Since 9/11, fear of terrorism has become a palpable part of the American landscape. Politicians campaign around it. Writers discuss it.
More recently, disdain for the Iraq war has settled in as well. Many Americans want to bring our troops home, now. A $500 billion war widely regarded as a disaster prompts the question: Why has it failed?
Some say we didn't understand Iraq and the Middle East well enough to make the right decisions from the beginning. Whatever the reason, many of us discussing the war and the threat of terrorism still don't really know more than the headlines we hear on CNN or scan in the newspaper. Regarding a region that's dictating much of our foreign policy and fears, that's surprisingly little. Fortunately, we can augment that knowledge.
Dreams and Shadows: The Future of the Middle East by Robin Wright is a comprehensive and gripping primer on the peoples and governments that compose this region. A journalist covering the Middle East since the '70s, Wright addresses Palestine, Egypt, Lebanon, Syria, Iran, Morocco and, of course, Iraq, with a depth conducive to real understanding. Wright delves into the history and present forces of each, and emerges with the optimistic belief that extremism is no longer the most dynamic force, and these places and peoples are slowly progressing toward a more peaceful and democratic future.
The book is clear and educational, offering insight to both Middle East neophytes and those already well-informed. By writing on each separate region at length, Wright allows the reader to fall deep into an area's story. Each chapter is saved from becoming a mess of names and dates and dry history by the strong narrative woven throughout, sparking a page-turning frenzy to rival suspense fiction.
Wright begins with the Palestinians, who embraced democratic elections in 2006. The Palestinians illustrate one of the major foreign policy difficulties posed by the Middle East: The West wants to bring democracy to the region but is often unwilling to accept the results.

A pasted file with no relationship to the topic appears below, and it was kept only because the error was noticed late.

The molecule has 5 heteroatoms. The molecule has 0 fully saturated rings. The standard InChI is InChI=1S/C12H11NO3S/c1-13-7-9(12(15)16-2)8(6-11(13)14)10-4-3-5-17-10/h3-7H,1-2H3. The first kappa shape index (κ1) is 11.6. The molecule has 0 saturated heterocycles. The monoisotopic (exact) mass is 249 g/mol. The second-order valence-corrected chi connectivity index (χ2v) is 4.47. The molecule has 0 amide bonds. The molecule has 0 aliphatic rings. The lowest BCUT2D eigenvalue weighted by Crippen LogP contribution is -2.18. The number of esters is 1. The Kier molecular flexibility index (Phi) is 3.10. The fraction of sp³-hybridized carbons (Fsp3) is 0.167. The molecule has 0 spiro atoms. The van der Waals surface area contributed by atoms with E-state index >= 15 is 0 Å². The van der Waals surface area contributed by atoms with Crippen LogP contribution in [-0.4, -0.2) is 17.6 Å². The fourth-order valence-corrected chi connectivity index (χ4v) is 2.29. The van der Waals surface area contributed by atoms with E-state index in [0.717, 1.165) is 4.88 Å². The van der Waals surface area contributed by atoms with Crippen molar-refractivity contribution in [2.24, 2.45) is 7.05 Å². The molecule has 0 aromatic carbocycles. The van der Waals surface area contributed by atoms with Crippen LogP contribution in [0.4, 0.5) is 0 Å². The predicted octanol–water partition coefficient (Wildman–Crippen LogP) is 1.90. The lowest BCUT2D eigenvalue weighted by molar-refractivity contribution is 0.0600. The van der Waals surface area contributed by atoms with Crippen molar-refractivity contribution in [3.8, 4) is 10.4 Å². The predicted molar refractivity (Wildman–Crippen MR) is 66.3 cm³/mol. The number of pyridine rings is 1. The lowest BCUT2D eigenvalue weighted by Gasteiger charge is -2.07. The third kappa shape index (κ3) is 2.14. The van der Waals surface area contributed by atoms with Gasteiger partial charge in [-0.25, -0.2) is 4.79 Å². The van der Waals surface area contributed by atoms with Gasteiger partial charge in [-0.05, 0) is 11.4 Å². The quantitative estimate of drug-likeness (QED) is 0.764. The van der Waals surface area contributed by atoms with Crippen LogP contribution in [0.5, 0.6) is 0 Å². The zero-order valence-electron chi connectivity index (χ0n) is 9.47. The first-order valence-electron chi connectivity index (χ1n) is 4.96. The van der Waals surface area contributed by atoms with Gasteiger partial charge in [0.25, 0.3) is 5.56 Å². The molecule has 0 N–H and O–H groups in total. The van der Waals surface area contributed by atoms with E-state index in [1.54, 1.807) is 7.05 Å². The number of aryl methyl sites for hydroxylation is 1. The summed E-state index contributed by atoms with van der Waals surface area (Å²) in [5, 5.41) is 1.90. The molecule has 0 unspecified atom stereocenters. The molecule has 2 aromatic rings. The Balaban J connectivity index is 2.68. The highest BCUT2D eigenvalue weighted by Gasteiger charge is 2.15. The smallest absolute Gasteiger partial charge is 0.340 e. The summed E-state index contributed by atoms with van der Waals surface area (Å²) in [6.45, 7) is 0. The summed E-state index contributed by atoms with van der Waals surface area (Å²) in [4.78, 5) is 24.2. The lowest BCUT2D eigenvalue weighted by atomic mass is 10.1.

In the 2006 elections, the Palestinians overwhelmingly elected Hamas, a militant Islamic party that advocates force to achieve its agenda. Wright gives a flawed human face to the group, reporting on both its suicide attacks against Israel and the important social-welfare services it provides to the public. It's not a group most Westerners would bring to power, but it won Palestinian support. Democracy took seed, although it brought extremists with it.
Wright looks at each region with a similar eye to budding democracy or political dissent. She interviews key players, from Sheikh Hassan Nasrallah, the secretary-general of Hezbollah, to Akbar Ganji, an Iranian writer and one of his country's most popular democratic activists. The chapters are full of accounts of injustice, but the mood of slow momentum toward better things persists.
Then Wright ends with a chapter on Iraq. Here, there were elections, too; violence and chaos ensued. And thus, American democracy has left an example no one else is eager to replicate. Wright says early in the book, "Violence is increasingly unacceptable to the majority, according to opinion polls and petitions." Yet in her final chapter, she writes of Iraq that "more than half of those surveyed in a nationwide poll in 2007 said it was 'acceptable' to attack American troops, triple the number in 2004." And growing anti-American sentiment has brought more recruits into the fold of the extremists. Wright claims that our treatment of Iraq has turned so many against us that we've stunted the growth of democracy in the entire region. It's a potent argument.
It's so compelling that Wright's initial optimistic view of Middle East progression is shaken. The stories of small and large successes are inspiring, but how much momentum has been lost?
Dreams and Shadows illuminates a land where nothing is certain. But knowing more about the people gives us a greater chance for peace and respect. Dreams and Shadows offers this knowledge in troves, in an amazingly readable book, whether its optimism is founded or not.